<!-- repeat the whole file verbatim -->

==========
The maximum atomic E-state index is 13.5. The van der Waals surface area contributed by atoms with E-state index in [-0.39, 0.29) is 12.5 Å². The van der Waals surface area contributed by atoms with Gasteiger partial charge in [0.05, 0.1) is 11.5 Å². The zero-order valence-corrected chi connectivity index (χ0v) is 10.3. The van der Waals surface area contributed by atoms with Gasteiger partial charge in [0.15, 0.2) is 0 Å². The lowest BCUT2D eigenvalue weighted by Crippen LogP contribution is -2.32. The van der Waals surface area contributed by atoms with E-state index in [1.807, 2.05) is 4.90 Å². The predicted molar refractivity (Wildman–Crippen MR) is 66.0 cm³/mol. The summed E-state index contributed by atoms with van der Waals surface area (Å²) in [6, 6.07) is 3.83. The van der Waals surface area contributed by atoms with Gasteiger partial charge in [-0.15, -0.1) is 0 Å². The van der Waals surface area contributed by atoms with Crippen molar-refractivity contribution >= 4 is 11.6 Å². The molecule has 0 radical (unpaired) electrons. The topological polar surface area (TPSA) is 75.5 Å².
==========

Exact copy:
The maximum atomic E-state index is 13.5. The van der Waals surface area contributed by atoms with E-state index in [-0.39, 0.29) is 12.5 Å². The van der Waals surface area contributed by atoms with Gasteiger partial charge in [0.05, 0.1) is 11.5 Å². The zero-order valence-corrected chi connectivity index (χ0v) is 10.3. The van der Waals surface area contributed by atoms with Gasteiger partial charge in [0.15, 0.2) is 0 Å². The lowest BCUT2D eigenvalue weighted by Crippen LogP contribution is -2.32. The van der Waals surface area contributed by atoms with E-state index in [1.807, 2.05) is 4.90 Å². The predicted molar refractivity (Wildman–Crippen MR) is 66.0 cm³/mol. The summed E-state index contributed by atoms with van der Waals surface area (Å²) in [6, 6.07) is 3.83. The van der Waals surface area contributed by atoms with Gasteiger partial charge in [-0.15, -0.1) is 0 Å². The van der Waals surface area contributed by atoms with Crippen molar-refractivity contribution >= 4 is 11.6 Å². The molecule has 0 radical (unpaired) electrons. The topological polar surface area (TPSA) is 75.5 Å².